Small-molecule allosteric activators of PDE4 long form cyclic AMP phosphodiesterases

Omar, Faisa and Findlay, Jane E. and Carfray, Gemma and Allcock, Robert W. and Jiang, Zhong and Moore, Caitlin and Muir, Amy L. and Lannoy, Morgane and Fertig, Bracy A. and Mai, Deborah and Day, Jonathan P. and Bolger, Graeme and Baillie, George S. and Schwiebert, Erik and Klussmann, Enno and Pyne, Nigel J. and Ong, Albert C.M. and Bowers, Keith and Adam, Julia M. and Adams, David R. and Houslay, Miles D. and Henderson, David J. P. (2019) Small-molecule allosteric activators of PDE4 long form cyclic AMP phosphodiesterases. Proceedings of the National Academy of Sciences of the United States of America, 116 (27). pp. 13320-13329. ISSN 0027-8424 (

[thumbnail of Omar-etal-PNASUSA-2019-Small-molecule-activators-of-PDE4]
Text. Filename: Omar_etal_PNASUSA_2019_Small_molecule_activators_of_PDE4.pdf
Final Published Version
License: Creative Commons Attribution-NonCommercial-NoDerivatives 4.0 logo

Download (1MB)| Preview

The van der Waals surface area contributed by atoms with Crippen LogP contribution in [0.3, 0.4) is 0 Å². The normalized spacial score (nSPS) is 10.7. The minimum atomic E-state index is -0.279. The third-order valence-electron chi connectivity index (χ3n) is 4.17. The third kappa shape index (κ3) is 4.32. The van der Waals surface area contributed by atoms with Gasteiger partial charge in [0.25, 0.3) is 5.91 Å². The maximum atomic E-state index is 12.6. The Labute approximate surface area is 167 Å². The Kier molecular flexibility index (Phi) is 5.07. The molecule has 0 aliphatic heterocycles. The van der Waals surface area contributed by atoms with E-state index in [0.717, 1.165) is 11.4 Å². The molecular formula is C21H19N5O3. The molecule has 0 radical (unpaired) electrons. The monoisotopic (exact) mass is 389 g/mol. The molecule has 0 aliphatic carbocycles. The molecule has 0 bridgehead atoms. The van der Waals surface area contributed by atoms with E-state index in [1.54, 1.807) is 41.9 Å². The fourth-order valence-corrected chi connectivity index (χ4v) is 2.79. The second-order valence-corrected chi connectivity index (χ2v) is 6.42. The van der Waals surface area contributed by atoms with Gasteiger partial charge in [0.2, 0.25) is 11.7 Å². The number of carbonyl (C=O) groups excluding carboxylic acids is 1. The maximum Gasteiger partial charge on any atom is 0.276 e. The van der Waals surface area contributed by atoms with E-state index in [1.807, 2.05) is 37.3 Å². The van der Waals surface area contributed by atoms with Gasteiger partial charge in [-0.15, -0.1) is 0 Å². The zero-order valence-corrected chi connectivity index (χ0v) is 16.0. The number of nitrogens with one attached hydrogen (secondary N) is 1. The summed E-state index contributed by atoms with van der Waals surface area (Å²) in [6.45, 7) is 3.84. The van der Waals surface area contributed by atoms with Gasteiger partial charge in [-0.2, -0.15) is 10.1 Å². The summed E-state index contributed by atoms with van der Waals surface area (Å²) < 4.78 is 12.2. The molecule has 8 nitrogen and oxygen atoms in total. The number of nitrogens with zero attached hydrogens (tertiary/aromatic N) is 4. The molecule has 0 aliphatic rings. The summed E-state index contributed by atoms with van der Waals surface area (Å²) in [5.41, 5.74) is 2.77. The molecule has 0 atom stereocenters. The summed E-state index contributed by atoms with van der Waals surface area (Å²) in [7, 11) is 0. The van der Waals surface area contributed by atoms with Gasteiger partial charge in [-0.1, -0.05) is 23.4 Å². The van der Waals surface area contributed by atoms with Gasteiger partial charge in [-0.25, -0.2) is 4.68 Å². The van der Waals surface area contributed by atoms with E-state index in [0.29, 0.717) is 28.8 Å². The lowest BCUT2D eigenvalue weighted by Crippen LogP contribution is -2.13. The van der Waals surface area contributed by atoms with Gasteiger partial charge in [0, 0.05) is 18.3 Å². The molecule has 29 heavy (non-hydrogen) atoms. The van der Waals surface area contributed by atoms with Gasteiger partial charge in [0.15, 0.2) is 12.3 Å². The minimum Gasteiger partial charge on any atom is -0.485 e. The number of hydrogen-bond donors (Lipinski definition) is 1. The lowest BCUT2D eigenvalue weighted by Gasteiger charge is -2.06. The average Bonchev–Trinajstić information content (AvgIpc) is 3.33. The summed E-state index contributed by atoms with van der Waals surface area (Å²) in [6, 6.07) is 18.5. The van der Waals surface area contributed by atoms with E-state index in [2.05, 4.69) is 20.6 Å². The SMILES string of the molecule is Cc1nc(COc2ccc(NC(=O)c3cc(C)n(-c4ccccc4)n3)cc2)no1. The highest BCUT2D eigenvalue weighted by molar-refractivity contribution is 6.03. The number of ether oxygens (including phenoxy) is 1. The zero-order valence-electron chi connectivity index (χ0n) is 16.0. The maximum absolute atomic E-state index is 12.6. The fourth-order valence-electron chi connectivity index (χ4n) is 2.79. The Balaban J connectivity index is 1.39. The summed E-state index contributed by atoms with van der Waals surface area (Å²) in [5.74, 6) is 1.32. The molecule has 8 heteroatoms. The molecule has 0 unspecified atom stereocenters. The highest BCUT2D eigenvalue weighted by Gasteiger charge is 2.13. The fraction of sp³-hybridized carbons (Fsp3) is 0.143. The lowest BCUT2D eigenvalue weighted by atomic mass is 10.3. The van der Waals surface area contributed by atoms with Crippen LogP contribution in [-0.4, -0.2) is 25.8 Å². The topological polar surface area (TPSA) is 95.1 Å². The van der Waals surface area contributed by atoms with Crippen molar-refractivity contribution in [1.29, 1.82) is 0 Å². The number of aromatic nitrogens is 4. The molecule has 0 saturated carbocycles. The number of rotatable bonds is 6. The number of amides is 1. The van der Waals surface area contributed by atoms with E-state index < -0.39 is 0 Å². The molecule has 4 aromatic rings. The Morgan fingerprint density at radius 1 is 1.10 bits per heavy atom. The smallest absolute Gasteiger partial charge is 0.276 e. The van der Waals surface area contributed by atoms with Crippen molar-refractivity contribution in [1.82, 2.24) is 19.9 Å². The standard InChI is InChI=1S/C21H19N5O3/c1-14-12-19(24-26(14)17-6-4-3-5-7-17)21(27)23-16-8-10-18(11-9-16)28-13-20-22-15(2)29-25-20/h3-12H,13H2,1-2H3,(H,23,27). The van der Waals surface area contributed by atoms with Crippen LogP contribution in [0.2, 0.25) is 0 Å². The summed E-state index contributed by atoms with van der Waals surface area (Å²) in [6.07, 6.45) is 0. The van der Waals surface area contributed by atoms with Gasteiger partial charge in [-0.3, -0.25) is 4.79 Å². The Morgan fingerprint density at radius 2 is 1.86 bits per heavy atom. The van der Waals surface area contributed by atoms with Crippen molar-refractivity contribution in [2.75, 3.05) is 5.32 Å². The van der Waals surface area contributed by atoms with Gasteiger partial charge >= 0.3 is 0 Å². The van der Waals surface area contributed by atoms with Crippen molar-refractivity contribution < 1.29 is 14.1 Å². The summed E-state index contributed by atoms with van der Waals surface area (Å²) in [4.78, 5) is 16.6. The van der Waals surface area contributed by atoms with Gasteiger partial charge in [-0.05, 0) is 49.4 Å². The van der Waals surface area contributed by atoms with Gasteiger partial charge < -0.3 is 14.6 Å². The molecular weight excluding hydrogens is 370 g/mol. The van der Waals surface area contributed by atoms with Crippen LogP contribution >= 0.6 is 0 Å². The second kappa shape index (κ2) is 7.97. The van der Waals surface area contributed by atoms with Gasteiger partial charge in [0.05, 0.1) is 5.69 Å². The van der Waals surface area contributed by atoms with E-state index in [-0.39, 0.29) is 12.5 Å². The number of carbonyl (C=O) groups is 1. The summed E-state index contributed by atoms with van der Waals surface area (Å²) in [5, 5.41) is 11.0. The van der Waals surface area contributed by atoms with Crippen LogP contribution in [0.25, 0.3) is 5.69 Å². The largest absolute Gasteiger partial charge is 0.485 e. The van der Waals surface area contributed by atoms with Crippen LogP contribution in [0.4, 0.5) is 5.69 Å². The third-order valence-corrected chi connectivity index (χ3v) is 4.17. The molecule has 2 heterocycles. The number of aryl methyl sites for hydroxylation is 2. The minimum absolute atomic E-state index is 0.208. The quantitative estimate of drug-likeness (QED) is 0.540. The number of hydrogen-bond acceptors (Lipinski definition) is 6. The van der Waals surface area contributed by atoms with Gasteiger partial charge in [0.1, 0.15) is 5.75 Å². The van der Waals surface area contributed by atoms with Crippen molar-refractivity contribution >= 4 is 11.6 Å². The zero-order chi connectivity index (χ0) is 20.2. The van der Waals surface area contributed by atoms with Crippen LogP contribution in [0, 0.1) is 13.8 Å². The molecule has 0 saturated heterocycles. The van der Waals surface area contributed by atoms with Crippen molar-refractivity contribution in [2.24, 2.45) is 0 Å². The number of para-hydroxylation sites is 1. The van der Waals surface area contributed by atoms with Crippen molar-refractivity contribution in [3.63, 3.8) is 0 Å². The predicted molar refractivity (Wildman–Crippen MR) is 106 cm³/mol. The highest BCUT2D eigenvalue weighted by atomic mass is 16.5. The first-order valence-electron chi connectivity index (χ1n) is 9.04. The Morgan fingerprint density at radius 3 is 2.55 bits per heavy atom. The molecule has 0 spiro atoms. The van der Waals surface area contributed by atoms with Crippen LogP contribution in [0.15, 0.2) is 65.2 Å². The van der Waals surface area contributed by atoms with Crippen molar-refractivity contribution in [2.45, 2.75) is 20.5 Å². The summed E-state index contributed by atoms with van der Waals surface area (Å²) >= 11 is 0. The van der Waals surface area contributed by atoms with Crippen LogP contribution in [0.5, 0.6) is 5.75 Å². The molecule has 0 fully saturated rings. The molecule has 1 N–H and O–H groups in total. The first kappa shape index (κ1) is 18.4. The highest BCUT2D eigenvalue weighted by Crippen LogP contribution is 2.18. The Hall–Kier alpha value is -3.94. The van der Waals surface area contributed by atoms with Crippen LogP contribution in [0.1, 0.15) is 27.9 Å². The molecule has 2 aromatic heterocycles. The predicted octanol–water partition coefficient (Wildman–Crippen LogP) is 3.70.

Cyclic AMP (cAMP) phosphodiesterase-4 (PDE4) enzymes degrade cAMP and underpin the compartmentalization of cAMP signaling through their targeting to particular protein complexes and intracellular locales. We describe the discovery and characterization of a small-molecule compound that allosterically activates PDE4 long isoforms. This PDE4-specific activator displays reversible, noncompetitive kinetics of activation (increased V max with unchanged K m), phenocopies the ability of protein kinase A (PKA) to activate PDE4 long isoforms endogenously, and requires a dimeric enzyme assembly, as adopted by long, but not by short (monomeric), PDE4 isoforms. Abnormally elevated levels of cAMP provide a critical driver of the underpinning molecular pathology of autosomal dominant polycystic kidney disease (ADPKD) by promoting cyst formation that, ultimately, culminates in renal failure. Using both animal and human cell models of ADPKD, including ADPKD patient-derived primary cell cultures, we demonstrate that treatment with the prototypical PDE4 activator compound lowers intracellular cAMP levels, restrains cAMP-mediated signaling events, and profoundly inhibits cyst formation. PDE4 activator compounds thus have potential as therapeutics for treating disease driven by elevated cAMP signaling as well as providing a tool for evaluating the action of long PDE4 isoforms in regulating cAMP-mediated cellular processes.